November 08, 2022
Young adults are still being hospitalized in larger numbers than they were pre-COVID, according to a new study.
During the two years before the SARS-CoV-2 virus landed in the U.S., inpatient admissions for young adults and adolescents with disordered eating behavior was rising by about 0.7% a month. In 2020, the first year of the pandemic, however, that rate increased to about 7.2% across the country.
The researchers of this new study also found that between the spring of 2020 and spring 2021, a time when COVID-19 restrictions were the tightest, the number of eating disorder hospitalizations almost doubled. As the pandemic continued, the rate of hospitalizations did begin to decline slightly, but it still remains at a higher volume than what was reported before the pandemic. The findings are published in the journal JAMA Pediatrics.
While throughout the pandemic, individual hospitals have reported an increased demand for inpatient treatment for eating disorders, this is the first study to show the situation at hospitals nationwide, Dr. Jason Nagata, assistant professor of pediatrics at the University of California, San Francisco, told CNN. He was not involved in the study.
The analysis included data from 14 hospital-based adolescent medicine programs and one non-hospital eating disorder treatment program from 2018 through 2021. Because of the way the study was designed, it could not determine if the pandemic caused the increase or impacted the severity of cases, the researchers said.
Mental health experts, however, say, there are many ways the conditions of pandemic may have increased the vulnerability of young adults and adolescents to disordered eating behavior. During the early days of the pandemic, there was a lot of uncertainty and disruption to people's lives as well as concerns over finances and health.
And even more than two years later, people are still feeling the impact of the pandemic, especially when it comes to mental health. The U.S continues to experience a mental health crisis among both adults and children. Another part of the problem is the lack of mental health practitioners to treat those in need. Many experts, including Children's Hospital of Philadelphia's Dr. Tami Benton, have called for more resources and expanded programs.
Recognizing the signs of an eating disorder is not always easy, but it could help a loved one get the treatment they need a lot earlier. When a disorder is diagnosed earlier, less intense treatment is needed, experts say.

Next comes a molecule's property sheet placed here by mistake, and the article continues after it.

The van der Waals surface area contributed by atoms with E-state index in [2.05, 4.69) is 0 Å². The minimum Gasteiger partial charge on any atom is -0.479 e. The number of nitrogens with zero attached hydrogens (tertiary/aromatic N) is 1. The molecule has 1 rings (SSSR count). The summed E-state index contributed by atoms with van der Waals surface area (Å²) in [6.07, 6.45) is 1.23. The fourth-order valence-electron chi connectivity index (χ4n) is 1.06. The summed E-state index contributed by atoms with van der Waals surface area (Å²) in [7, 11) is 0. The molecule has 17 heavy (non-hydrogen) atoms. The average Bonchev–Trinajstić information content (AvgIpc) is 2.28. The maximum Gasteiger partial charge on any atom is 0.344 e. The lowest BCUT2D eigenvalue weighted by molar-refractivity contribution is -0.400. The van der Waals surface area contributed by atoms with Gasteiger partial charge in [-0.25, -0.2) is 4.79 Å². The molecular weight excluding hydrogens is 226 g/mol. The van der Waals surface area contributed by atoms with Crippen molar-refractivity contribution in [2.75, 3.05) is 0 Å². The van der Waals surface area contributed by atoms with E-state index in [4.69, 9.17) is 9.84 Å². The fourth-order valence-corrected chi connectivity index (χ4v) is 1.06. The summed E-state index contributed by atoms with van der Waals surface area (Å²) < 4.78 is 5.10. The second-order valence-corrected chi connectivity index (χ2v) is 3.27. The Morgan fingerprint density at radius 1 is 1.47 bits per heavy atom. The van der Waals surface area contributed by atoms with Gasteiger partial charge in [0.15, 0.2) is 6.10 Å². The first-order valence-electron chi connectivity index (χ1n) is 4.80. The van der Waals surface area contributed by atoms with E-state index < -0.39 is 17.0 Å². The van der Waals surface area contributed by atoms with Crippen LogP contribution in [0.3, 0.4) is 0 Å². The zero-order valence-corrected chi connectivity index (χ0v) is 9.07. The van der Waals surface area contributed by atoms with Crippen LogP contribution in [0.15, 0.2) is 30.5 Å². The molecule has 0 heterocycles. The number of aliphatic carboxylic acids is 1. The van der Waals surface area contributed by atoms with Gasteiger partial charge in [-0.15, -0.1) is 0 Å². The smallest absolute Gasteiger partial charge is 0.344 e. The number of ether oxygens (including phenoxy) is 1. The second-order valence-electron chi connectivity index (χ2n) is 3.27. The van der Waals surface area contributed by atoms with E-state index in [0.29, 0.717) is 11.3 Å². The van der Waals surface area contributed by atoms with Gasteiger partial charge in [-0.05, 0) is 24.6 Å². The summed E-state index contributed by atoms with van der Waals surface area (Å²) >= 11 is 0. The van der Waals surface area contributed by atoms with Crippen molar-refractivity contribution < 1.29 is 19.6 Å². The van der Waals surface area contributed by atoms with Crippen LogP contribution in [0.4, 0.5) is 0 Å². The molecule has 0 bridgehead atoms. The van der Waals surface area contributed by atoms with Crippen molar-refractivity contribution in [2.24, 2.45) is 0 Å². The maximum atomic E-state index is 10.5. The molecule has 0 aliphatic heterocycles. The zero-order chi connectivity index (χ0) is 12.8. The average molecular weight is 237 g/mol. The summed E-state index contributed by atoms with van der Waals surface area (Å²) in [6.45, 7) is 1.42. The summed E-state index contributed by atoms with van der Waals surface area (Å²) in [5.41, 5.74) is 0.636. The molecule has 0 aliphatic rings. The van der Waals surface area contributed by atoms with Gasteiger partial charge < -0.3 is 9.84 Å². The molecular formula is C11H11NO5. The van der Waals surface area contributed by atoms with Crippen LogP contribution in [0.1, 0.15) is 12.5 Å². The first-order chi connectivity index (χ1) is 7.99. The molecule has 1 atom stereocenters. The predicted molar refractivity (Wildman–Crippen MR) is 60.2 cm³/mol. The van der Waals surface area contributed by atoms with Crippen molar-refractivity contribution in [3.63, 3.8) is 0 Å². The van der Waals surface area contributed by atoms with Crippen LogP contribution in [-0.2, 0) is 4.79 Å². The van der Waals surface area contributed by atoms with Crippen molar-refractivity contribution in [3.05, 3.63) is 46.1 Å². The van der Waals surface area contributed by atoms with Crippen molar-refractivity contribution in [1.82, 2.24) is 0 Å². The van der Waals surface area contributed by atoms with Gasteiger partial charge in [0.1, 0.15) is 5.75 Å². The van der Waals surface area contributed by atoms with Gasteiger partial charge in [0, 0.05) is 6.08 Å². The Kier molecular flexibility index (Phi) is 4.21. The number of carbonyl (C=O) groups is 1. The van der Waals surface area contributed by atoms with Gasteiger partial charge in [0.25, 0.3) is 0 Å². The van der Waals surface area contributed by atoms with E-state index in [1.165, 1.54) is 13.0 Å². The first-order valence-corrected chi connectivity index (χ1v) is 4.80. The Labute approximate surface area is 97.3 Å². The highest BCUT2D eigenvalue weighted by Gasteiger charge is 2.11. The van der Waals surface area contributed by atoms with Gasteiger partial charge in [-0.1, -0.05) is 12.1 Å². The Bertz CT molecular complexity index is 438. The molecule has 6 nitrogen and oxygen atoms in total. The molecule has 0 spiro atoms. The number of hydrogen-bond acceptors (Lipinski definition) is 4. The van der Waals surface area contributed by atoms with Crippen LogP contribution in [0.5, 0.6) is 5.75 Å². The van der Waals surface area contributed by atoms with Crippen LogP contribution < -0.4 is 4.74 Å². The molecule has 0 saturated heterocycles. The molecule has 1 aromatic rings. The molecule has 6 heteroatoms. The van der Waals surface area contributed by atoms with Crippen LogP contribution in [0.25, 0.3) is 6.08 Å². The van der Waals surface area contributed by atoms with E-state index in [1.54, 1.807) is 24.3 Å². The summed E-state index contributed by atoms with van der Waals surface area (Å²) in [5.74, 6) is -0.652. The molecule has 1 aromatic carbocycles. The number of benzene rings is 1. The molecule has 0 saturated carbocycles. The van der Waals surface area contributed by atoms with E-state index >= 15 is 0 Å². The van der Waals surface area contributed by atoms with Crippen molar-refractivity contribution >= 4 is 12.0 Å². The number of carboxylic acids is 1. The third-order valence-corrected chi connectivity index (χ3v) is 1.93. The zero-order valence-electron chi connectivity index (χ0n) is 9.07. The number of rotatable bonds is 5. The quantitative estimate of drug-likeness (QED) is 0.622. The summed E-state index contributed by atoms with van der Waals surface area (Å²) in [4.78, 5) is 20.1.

Roughly 30 million U.S. residents, or about 9% of the population, will develop an eating disorder during their lifetimes, according to the National Association of Anorexia Nervosa and Associated Disorders. Most eating disorders involve an intense focus on weight, body shape and food which can lead to dangerous eating behaviors. These behaviors can cause damage to a person's heart, digestive system, bones, teeth and mouth, and increase their risk for other diseases.
The most common eating disorders include bulimia nervosa, anorexia nervosa, binge eating disorder and avoidant restrictive food intake disorder.
While most research on eating disorders has focused on young girls and women, boys and men can also develop an eating disorder. Gay, bisexual and transgender youth are also at risk because of the stress they face from discrimination. Experts emphasize that even people at what is considered a "normal weight" are vulnerable to eating disorders.
Research shows that eating disorders are also starting much earlier in childhood than previously thought. One study found that children ages 9 to 10 reported binge-eating or engaging in other behaviors to avoid gaining weight.
Early signs of an eating disorder could be overexercising, refusing to eat in front of others, cutting out whole food groups from diets and the use of diet pills or laxatives.
Other possible signs are extreme fluctuations in weight, an obsession with calorie counting, periods of overeating and spending extra time in the bathroom. Some people exhibit a fear of getting stomach aches or vomiting, choking and aversions to certain tastes, smells and textures of food.
In young children, signs of an eating disorder may include anxiety and obsessive compulsive disorder-like behaviors and signs of malnutrition. Some of these children may also regress in their behaviors and throw severe tantrums, scream and become physically aggressive.
If you or a loved one may be suffering from an eating disorder, talk to a healthcare provider right away or call the National Eating Disorders Association helpline (800-931-2237).